When you start visiting towns in Iceland you will notice many small Lutheran and Christian churches sprinkled throughout the countryside. There are about 400 churches in Iceland and many were built to avoid traveling in harsh weather. If a town or village had one it was a sign of prestige. Hallgrimskirkja church is the largest church in Iceland and is known for its striking basalt column design. This church is located in downtown Reykjavík and named after the poet, Hallgrímur Pétursson. Akureyrarkirkja is another popular church found in the second largest town, Akureyri. Guðjón Samúelsson designed both churches and you can see some similarity in the beautiful architecture.
The other important cities in Iceland after Reykjavík include Akureyri, Vík, Grindavík Grundarfjörður, Heimaey, and more. When planning your road trips definitely visit Akureyri first because it is the largest city outside of Reykjavík. It is commonly called the “Capital of North Iceland.” Akureyri has a harbor and the most ideal weather conditions for agriculture. Make sure to check out Hafnarstraet, the main city road teeming with restaurants and stores. There are also interesting museums and a wonderful Botanical Garden that displays most of the local foliage found in Iceland. They also have festivals, and concerts held throughout the year. During Easter, the ski slopes are quite popular and provides a stunning backdrop for memorable pictures. Akureyri is also close to the archeological site Gásir, where the old medieval trading post was located. Every July they organize a Medieval Market and have re-enactments.
Vík is a great town to visit when driving along the ring road in the South Coast of Iceland. There are many treasures such as the Reynisfjara Beach, which is a picturesque black sand beach. You can view the majestic Myrdalsjokull Glacier and the arch of Dyrholaey. There is also the Vík church framed by sweeping mountains.
Reykjanes peninsula is home to the Keflavík International Airport and has five villages. Most people when visiting Iceland immediately head to Reykjavík but there are several activities in this area. The Grindavík fishing village is of note because it is close to the iconic Blue Lagoon Spa. This spa is a luxurious experience and should not be missed. But the town itself has features such as swimming pools, spas, lakes for fishing, and other outdoor activities. They also have art galleries, museums, and restaurants with healthy and delicious food.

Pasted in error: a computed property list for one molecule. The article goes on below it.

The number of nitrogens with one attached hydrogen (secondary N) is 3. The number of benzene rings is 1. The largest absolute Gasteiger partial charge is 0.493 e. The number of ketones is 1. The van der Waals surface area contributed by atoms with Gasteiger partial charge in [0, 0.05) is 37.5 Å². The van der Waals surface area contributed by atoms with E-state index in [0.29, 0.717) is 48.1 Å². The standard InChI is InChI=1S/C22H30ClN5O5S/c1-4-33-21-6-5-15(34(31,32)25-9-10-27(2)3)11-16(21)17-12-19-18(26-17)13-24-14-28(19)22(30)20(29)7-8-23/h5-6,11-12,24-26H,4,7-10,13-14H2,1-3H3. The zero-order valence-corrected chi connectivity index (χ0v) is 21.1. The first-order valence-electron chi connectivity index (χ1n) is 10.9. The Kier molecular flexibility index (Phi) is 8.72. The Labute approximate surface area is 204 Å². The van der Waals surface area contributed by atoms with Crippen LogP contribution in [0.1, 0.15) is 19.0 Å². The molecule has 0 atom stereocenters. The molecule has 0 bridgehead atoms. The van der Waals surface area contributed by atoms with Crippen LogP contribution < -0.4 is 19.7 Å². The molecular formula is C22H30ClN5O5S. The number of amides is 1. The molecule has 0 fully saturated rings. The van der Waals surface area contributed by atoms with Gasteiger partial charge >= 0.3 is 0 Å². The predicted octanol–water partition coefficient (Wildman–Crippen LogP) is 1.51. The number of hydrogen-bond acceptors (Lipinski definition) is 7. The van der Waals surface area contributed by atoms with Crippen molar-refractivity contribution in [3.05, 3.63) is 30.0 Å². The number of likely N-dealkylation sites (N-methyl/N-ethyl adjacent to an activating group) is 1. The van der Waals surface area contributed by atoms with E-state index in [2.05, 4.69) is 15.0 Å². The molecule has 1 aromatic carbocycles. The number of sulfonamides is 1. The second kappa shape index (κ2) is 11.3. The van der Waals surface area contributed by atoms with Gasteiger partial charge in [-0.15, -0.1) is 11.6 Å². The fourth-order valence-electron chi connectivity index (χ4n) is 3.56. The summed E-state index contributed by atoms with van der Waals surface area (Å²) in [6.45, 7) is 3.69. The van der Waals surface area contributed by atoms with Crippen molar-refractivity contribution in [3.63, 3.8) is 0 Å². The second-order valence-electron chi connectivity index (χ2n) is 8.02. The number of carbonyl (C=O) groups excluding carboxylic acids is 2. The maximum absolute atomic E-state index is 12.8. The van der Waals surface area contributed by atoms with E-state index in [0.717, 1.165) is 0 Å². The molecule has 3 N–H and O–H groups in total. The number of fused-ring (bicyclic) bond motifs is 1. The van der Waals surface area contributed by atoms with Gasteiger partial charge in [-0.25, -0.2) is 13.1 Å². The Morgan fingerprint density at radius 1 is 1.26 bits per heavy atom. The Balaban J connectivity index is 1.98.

Grundarfjörður is another gorgeous village in Iceland located on the Snæfellsnes Peninsula. In this area you can enjoy the wildlife by booking a whale watching tour and see the famous orca whales as well as Humpbacks, Minke whales, and dolphins.Grundarfjörður has another treasure because its backdrop is the most photographed mountain in Iceland. Kirkjufell Mountain is freestanding and has famously appeared in Game of Thrones. The unique symmetry and arrowhead appearance will always attract many tourists.
In Heimaey, one of the 15 islands comprising the Westman Islands, you can admire the impressive colony of Atlantic Puffins. This island is also a perfect place to see the dancing Northern Lights during the end of summer through spring. In addition, you can view the unusual Elephant rock, a natural rock formation shaped like a large elephant.
Any of these Icelandic cities have something unique to offer and provides the perfect complement to the awe-inspiring landscape.